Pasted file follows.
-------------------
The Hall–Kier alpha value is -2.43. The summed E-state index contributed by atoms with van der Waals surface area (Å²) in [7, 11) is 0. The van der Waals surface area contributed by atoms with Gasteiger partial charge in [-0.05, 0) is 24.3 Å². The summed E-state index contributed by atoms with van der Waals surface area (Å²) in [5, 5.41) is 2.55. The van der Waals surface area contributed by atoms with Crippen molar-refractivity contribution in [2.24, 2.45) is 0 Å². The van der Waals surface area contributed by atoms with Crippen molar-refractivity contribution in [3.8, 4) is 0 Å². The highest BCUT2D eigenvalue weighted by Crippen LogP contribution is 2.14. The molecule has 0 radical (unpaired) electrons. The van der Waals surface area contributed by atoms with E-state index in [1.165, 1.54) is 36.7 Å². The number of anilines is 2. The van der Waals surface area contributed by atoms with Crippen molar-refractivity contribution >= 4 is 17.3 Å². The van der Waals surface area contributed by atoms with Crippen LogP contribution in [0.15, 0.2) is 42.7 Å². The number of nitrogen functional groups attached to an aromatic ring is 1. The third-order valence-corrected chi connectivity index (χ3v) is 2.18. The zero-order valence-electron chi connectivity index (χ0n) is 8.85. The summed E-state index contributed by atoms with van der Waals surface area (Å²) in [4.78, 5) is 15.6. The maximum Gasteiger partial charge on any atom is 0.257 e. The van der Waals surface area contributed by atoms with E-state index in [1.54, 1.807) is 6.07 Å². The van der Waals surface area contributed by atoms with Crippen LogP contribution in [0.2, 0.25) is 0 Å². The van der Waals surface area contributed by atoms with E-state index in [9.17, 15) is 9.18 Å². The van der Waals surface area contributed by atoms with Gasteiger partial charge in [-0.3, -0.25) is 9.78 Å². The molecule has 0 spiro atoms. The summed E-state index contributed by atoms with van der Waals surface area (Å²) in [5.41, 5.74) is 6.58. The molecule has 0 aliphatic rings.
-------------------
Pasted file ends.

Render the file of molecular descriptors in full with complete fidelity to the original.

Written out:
The Hall–Kier alpha value is -2.43. The summed E-state index contributed by atoms with van der Waals surface area (Å²) in [7, 11) is 0. The van der Waals surface area contributed by atoms with Gasteiger partial charge in [-0.05, 0) is 24.3 Å². The summed E-state index contributed by atoms with van der Waals surface area (Å²) in [5, 5.41) is 2.55. The van der Waals surface area contributed by atoms with Crippen molar-refractivity contribution in [2.24, 2.45) is 0 Å². The van der Waals surface area contributed by atoms with Crippen molar-refractivity contribution in [3.8, 4) is 0 Å². The highest BCUT2D eigenvalue weighted by Crippen LogP contribution is 2.14. The molecule has 0 radical (unpaired) electrons. The van der Waals surface area contributed by atoms with E-state index in [1.165, 1.54) is 36.7 Å². The number of anilines is 2. The van der Waals surface area contributed by atoms with Crippen molar-refractivity contribution >= 4 is 17.3 Å². The van der Waals surface area contributed by atoms with Crippen LogP contribution in [0.15, 0.2) is 42.7 Å². The number of nitrogen functional groups attached to an aromatic ring is 1. The third-order valence-corrected chi connectivity index (χ3v) is 2.18. The zero-order valence-electron chi connectivity index (χ0n) is 8.85. The summed E-state index contributed by atoms with van der Waals surface area (Å²) in [4.78, 5) is 15.6. The maximum Gasteiger partial charge on any atom is 0.257 e. The van der Waals surface area contributed by atoms with E-state index in [1.54, 1.807) is 6.07 Å². The van der Waals surface area contributed by atoms with Crippen LogP contribution in [0.2, 0.25) is 0 Å². The van der Waals surface area contributed by atoms with E-state index in [9.17, 15) is 9.18 Å². The van der Waals surface area contributed by atoms with Gasteiger partial charge in [-0.3, -0.25) is 9.78 Å². The molecule has 0 spiro atoms. The summed E-state index contributed by atoms with van der Waals surface area (Å²) in [5.41, 5.74) is 6.58. The molecule has 0 aliphatic rings.